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InstituteSafety & HealthFall ProtectionGeneral Industry SafetyFall ProtectionUSAEnglishAnalysisFocus AreaIn Depth (Level 3)
Ensure stairway railings meet height requirements
- Height requirements for stair rail systems vary depending on when the system was installed.
- Additional requirements for stair rail systems include minimum clearance for fingers, smooth surfaces to avoid injury, and strength criteria.
Handrails must not be less than 30 inches and not more than 38 inches measured from the leading edge of the stair tread to the top surface of the handrail (see 1910.29(f)(1)(i) and Figure D-12 to section 1910.29).
Stair rail systems, which provide fall protection, must meet the following height criteria:
- For stair rail systems installed before January 17, 2017, the height must not be less than 30 inches from the leading edge of the stair tread to the top surface of the top rail, per 1910.29(f)(1)(ii)(A).
- For stair rail systems installed on or after January 17, 2017, the height must not be less than 42 inches from the leading edge of the stair tread to the top surface of the top rail, per 1910.29(f)(1)(ii)(B).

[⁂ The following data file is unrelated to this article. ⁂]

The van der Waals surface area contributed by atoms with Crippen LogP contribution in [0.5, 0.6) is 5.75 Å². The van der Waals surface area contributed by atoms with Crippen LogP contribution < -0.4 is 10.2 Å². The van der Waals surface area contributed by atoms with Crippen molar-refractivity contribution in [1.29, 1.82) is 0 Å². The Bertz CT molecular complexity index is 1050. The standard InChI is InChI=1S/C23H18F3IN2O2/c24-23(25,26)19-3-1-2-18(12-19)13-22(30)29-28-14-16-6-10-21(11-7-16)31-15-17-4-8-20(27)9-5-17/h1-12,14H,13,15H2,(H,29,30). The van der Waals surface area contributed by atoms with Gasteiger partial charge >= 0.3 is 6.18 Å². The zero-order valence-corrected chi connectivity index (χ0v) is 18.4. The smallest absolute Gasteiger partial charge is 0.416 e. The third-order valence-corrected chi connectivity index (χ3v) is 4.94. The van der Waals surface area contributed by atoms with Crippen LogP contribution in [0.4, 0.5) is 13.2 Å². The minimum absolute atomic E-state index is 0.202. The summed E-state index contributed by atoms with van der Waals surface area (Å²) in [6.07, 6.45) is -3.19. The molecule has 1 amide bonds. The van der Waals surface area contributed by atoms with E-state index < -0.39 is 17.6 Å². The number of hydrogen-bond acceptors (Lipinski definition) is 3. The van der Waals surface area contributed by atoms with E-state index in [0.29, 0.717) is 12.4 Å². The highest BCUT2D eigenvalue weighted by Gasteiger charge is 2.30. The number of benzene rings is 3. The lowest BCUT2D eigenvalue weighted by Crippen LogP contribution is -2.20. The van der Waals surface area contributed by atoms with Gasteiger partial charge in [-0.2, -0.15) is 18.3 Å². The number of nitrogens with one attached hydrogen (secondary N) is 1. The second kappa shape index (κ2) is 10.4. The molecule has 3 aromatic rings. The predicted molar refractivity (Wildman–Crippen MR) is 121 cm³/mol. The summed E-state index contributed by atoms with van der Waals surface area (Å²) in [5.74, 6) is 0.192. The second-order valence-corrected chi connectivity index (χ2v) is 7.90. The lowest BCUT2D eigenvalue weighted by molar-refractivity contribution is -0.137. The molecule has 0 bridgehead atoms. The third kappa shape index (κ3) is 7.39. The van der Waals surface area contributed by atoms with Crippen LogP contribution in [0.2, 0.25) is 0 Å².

For systems installed prior to January 17, 2017, the top rail of a stair rail system may serve as a handrail only when:
- The height of the stair rail system is not less than 36 inches and not more than 38 inches as measured at the leading edge of the stair tread to the top surface of the top rail (see 1910.29(f)(1)(iii)(A) and Figure D-13 to section 1910.29).
- The top rail of the stair rail system meets the other handrail requirements in 1910.29(f).
Other criteria are found in 1910.29(f). These include:
- A minimum clearance for fingers between handrails and any other object of 2.25 inches.
- Handrails and stair rail systems that are smooth surfaced to protect employees from injury, and to prevent catching or snagging of clothing.
- No opening in a stair rail system that exceeds 19 inches at its least dimension.
- Handrails and the top rails of stair rail systems that are capable of withstanding, without failure, a force of at least 200 pounds applied in any downward or outward direction within 2 inches of any point along the top edge of the rail.
J. J. Keller is the trusted source for DOT / Transportation, OSHA / Workplace Safety, Human Resources, Construction Safety and Hazmat / Hazardous Materials regulation compliance products and services. J. J. Keller helps you increase safety awareness, reduce risk, follow best practices, improve safety training, and stay current with changing regulations.